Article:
Personal Training

Personal Training

The goal of life is to make your heartbeat match the beat of the universe to match your nature with Nature. ~ Joseph Campbell

The goal of life is to make your heartbeat match the beat of the universe to match your nature with Nature. ~ Joseph Campbell

Maximize your time and energy to be the best you can be!
I am dedicated to offer you an exceptional personal training program that will help you achieve a higher level of health and fitness. The benefits that you may enjoy include increased energy levels, improved posture, weight loss, reduced joint stiffness, increased core strength, sport-specific conditioning, better stamina, and an improved sense of well being. I specialize in private and partner training programs, offered in one hour sessions. Most clients choose to work out with me for 1-2 training sessions a week. We typically meet at the Wood River YMCA in Ketchum, Idaho. If you prefer to work out at home, your program will be designed for that. Some exercises may require that you purchase a few very inexpensive items like a foam roller, or an exercise ball or bands.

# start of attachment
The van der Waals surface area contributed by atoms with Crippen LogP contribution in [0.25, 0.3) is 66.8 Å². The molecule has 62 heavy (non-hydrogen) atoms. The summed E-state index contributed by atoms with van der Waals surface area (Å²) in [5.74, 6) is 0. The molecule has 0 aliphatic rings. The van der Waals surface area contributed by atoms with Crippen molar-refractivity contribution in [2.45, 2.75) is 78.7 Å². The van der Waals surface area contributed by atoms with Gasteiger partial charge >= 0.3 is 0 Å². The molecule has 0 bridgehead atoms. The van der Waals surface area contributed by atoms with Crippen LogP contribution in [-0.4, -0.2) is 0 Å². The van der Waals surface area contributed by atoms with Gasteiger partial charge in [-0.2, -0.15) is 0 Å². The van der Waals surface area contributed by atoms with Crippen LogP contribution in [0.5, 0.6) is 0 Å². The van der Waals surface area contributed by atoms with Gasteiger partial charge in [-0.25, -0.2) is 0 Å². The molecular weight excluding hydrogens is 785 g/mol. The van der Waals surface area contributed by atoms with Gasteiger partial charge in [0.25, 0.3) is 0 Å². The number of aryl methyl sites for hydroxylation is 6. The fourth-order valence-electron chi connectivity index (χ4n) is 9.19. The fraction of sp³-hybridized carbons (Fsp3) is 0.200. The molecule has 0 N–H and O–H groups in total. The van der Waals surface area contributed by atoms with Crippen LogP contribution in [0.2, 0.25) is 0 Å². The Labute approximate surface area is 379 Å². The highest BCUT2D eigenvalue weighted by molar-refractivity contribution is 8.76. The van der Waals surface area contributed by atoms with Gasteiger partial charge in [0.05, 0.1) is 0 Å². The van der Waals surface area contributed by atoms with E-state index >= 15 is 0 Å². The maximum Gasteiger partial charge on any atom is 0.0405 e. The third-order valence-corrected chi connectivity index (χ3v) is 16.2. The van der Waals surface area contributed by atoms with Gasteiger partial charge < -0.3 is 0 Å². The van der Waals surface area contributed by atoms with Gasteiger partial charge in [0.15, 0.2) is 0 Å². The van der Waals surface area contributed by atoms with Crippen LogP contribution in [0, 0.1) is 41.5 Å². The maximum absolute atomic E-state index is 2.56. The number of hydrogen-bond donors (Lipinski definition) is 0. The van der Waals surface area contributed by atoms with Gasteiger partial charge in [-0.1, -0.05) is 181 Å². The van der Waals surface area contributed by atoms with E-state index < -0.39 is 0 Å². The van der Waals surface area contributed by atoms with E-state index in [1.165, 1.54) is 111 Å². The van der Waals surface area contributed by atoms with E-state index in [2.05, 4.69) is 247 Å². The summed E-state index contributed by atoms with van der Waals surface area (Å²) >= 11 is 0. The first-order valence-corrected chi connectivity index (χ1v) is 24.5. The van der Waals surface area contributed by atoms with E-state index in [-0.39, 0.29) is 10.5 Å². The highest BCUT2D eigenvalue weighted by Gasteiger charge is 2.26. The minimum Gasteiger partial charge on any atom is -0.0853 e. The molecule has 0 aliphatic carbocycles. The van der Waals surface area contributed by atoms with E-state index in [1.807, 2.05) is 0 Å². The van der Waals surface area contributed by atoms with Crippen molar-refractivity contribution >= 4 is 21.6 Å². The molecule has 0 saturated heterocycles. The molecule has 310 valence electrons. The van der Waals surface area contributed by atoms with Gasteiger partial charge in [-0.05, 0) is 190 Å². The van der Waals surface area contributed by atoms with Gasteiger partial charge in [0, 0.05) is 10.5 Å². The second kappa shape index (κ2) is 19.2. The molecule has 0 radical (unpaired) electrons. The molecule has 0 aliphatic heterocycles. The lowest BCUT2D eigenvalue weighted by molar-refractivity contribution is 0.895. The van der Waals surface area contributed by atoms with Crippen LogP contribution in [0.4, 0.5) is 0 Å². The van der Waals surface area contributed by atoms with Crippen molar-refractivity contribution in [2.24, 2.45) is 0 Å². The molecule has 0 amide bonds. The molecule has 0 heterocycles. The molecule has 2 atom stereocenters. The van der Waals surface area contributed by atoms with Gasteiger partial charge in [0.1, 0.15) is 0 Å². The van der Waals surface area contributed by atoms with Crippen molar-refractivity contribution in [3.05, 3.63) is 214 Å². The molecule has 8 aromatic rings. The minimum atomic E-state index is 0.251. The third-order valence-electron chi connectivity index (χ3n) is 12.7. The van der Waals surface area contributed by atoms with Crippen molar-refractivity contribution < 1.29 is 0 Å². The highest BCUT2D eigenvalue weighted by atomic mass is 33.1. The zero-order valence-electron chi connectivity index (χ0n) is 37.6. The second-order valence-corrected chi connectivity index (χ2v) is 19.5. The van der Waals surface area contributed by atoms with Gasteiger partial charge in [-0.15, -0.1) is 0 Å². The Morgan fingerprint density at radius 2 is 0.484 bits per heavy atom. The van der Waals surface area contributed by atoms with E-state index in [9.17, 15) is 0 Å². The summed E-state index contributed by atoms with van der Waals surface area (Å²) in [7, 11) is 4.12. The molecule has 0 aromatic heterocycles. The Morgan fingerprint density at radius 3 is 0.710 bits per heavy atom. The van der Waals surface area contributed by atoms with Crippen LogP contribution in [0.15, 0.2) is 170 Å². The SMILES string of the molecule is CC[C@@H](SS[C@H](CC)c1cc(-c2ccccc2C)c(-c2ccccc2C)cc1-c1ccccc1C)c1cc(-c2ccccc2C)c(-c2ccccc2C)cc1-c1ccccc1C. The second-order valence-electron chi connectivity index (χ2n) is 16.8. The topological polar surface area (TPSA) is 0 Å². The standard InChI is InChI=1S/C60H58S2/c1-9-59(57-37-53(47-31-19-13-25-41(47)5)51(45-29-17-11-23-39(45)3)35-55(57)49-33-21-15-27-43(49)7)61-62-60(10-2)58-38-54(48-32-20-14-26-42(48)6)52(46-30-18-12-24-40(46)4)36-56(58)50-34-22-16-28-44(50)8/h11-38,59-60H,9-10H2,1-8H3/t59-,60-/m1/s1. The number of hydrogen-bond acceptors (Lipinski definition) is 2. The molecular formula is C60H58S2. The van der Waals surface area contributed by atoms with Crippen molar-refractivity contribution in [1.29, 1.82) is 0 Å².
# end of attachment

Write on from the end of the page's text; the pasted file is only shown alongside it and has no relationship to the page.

Partner Training

Partner training is an affordable way to have personalized training and split the cost. Couples particularly enjoy the time interacting and encouraging their spouses, while having fun and working hard.

Small Group Training

Small group training keeps you engaged and moving. Clients enjoy the group dynamics and want to continue taking their training to the next level under the guidance of a personal coach. Three or four people split the cost.

 How Do We Start?

I ask you to fill out a physical readiness questionnaire, called a PAR-Q. This is a standard form that, depending on your answers, tells you whether or not you need to check with your doctor before you start or continue with your exercise program. Along with this, I ask you to fill out a health and lifestyle questionnaire that gives me more specific information about you.training